Ray Menaker's Eulogy

Gershon introduced me as Haines' Eulogist Laureate at Ray's memorial, and I actually kind of like the title. That Ray Menaker and John Schnabel died within a few months of each other, and that they were sort of the Yin and Yang of modern Haines, and that they spent their last years together at Haines Assisted Living is kind of interesting, too. The legacy of both, I think, has a lot to do with how we live today in modern Haines--

(I know it's long for a blog, but eulogies aren't blogs. (Thank goodness.) It's also written to be read out loud by me-- I did not re-write it for print yet, so please excuse any bumps in grammar or syntax...)

Ray Menaker

(Delivered April 30, 2016 at the Chilkat Center in Haines)

Isn’t nice to celebrate a long, productive, and happy life? Ray Menaker was 93 when he died peacefully at Haines Assisted Living on September 22, 2015. 

It would also be nice to say Ray would be pleased to see you all here, but that may not be the case.

Ray didn’t want a funeral. He wrote instructions “Regarding My Death” way back on October 22, 1958, asking to “Please let my passing from life be marked by as little notice as possible.” In case we ignored his wishes, he requested, “no mention of the hereafter, nor of God. My passing is not a return anywhere, nor a venture into a spirit world. The organization of elemental units of matter that was I will be through, the matter will go on, but reorganized and no longer I.”  He said whom ever is tasked with speaking about his life to “any people who may have gathered as a result of my demise…recall as well as possible anything that I may have done that was helpful to mankind.”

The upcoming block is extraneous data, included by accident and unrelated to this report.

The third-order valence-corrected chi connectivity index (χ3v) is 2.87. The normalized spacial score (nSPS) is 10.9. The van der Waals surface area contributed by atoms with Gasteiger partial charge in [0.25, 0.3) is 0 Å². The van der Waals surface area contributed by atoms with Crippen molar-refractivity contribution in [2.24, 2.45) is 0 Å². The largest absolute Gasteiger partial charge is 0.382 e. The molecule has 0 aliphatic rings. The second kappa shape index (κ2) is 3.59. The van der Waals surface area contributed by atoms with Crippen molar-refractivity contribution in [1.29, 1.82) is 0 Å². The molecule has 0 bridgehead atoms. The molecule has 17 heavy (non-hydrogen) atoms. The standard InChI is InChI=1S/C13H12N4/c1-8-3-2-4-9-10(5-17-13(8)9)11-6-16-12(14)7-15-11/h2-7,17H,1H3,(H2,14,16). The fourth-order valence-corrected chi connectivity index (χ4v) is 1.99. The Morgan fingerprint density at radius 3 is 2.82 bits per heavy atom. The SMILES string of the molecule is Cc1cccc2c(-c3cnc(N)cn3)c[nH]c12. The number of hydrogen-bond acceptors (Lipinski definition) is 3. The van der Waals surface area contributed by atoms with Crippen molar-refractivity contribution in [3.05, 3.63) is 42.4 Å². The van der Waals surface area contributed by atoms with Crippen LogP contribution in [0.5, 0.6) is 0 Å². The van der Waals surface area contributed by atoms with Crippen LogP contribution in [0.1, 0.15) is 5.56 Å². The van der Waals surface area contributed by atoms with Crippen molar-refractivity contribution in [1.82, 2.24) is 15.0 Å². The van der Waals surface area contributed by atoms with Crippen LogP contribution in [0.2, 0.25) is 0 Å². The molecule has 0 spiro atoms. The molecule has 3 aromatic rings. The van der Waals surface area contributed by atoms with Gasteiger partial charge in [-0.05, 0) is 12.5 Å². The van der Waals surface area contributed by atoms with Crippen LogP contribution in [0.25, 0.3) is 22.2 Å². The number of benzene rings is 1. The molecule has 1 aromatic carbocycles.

Well, for starters, Ray mentored a generation of youth, teaching 7th and 8th grade social studies and English, and high school French, journalism, drama and speech; he supported, participated in and cultivated our town’s cultural and civic side, from his involvement in the radio station, Lynn Canal Community Players, and support of the Fair, to his leadership on the Borough Assembly, his environmental activism with Lynn Canal Conservation, and especially through the newspaper he founded fifty years ago, The Chilkat Valley News. 

Ray loved Victor Borge piano slapstick, and was a showman himself, except Haines was Ray’s stage, and he delighted in all the many players. Early on Ray was type cast as a rumpled schoolteacher, newsman, left-leaning Jewish Ivy League New Yorker, who settled in rural Alaska, and downplayed his intellect and chose words thoughtfully. He played the same role his entire life.